Opportunity for Bahamas to provide shore power to cruise vessels

The Bahamas has an opportunity to provide shore power for cruise vessels, but “dilapidated” electricity infrastructure and high debt are just a few factors that could hamper its development, Chief Executive Officer of Nassau Cruise Port Mike Maura Jr. said yesterday.

Maura made the remarks while part of a panel at the Inter-American Development Bank’s (IDB) Invest Sustainability Week 2022 conference in Miami, Florida.

Maura said shore power is important because it is part of the cruise industry’s wider commitment to net-zero carbon emissions, and many ships are being equipped to plug in when they dock at ports.

He added that it also presents an opportunity for economic growth and jobs.

However, he said the move to develop shore power will likely have to come through a strategic partnership that includes the private sector and the government.

“The better and more effective we are in supporting the industry in its net-zero initiative, the better we’re gonna be from a competitive perspective, competing with other parts of the world, because these ships are going to deploy where they can satisfy and meet the commitments that they’re making, both financial and environmental,” said Maura.

“There are opportunities in the fact that the industry has made a commitment to sustainability, and as a result, it’s going to be looking and searching for opportunities in these destinations to reduce their environmental impact on the community.

“And, so, where the community can reach out, and like I mentioned, provide waste-to-energy; where the community can provide shore power; where the industry can assist with provisioning, ship maintenance and so forth; these are all going to be opportunities that exist that will help support our local economies.”

Maura contended that The Bahamas and other cruise lines must be ready to provision cruise lines, which continue to roll out new cruise ships that are powered by sources other than fossil fuels and have more and more passenger capacity.

He also talked about ports providing recycling and possibly waste-to-energy solutions, explaining that both cruise lines and passengers will begin to heavily scrutinize destinations for their own environmental progress.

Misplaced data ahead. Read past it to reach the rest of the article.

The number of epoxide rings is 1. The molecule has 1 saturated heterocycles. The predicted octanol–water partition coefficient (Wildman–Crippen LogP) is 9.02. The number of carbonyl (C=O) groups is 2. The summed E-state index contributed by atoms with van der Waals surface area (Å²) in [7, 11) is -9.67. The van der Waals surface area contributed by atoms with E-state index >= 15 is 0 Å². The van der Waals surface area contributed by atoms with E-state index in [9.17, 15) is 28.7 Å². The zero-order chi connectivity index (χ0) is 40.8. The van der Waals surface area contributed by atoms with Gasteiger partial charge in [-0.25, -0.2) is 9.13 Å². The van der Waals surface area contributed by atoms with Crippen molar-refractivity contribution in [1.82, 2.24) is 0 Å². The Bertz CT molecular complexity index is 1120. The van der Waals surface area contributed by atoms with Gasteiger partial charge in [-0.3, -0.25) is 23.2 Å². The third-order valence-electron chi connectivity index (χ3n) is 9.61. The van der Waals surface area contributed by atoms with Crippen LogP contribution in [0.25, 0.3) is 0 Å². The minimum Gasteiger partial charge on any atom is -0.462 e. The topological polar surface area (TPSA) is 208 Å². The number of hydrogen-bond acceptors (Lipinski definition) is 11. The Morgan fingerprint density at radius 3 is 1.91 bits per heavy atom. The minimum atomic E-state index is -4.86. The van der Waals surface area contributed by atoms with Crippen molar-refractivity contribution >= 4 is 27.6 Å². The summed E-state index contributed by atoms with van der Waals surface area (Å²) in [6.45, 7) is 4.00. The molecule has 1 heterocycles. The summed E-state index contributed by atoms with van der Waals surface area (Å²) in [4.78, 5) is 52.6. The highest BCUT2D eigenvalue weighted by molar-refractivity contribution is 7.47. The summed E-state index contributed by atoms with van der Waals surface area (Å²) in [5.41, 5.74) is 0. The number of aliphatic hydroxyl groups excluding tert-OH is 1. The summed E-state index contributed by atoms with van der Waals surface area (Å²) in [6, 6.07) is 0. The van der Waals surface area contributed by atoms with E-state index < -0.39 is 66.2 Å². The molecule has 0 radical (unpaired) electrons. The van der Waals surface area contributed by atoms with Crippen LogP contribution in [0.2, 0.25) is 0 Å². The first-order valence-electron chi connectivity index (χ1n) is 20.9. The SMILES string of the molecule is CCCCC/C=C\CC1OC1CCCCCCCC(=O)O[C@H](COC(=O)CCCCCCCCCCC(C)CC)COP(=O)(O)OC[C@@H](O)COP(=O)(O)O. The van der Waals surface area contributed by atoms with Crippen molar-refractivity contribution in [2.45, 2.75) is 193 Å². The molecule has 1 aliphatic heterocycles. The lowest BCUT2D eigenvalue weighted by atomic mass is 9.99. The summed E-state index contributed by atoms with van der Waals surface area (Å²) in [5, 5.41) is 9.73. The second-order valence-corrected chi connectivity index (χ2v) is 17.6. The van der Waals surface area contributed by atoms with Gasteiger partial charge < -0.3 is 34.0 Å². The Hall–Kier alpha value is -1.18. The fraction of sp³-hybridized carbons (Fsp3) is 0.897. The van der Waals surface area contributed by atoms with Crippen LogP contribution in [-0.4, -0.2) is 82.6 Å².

“I think that as we see from a port destination perspective, as we see the industry and the community and investors pushing and encouraging ESG (environmental, social, and corporate governance), I think it’s not too long down the road that we’re going to find nations are being ranked or rated on their ESG commitments as well,” Maura said.

“How well are we doing in marine conservation; how well we are doing in recycling; how are we handling our waste; how we’re doing on gender equality and all these types of things.

“So I don’t think this is purely a industry or port-specific initiative, I think it’s going to be a much broader look from an ESG standpoint, in terms of what is the destination doing to ensure that it is the right partner.

“Right now the industry obviously has felt the pressure from destinations about being greener, but I think the investor, the passenger is also going to be looking at the destinations they travel to.”

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Chester Robards

Chester Robards rejoined The Nassau Guardian in November 2017 as a senior business reporter. He has covered myriad topics and events for The Nassau Guardian. Education: Florida International University, BS in Journalism

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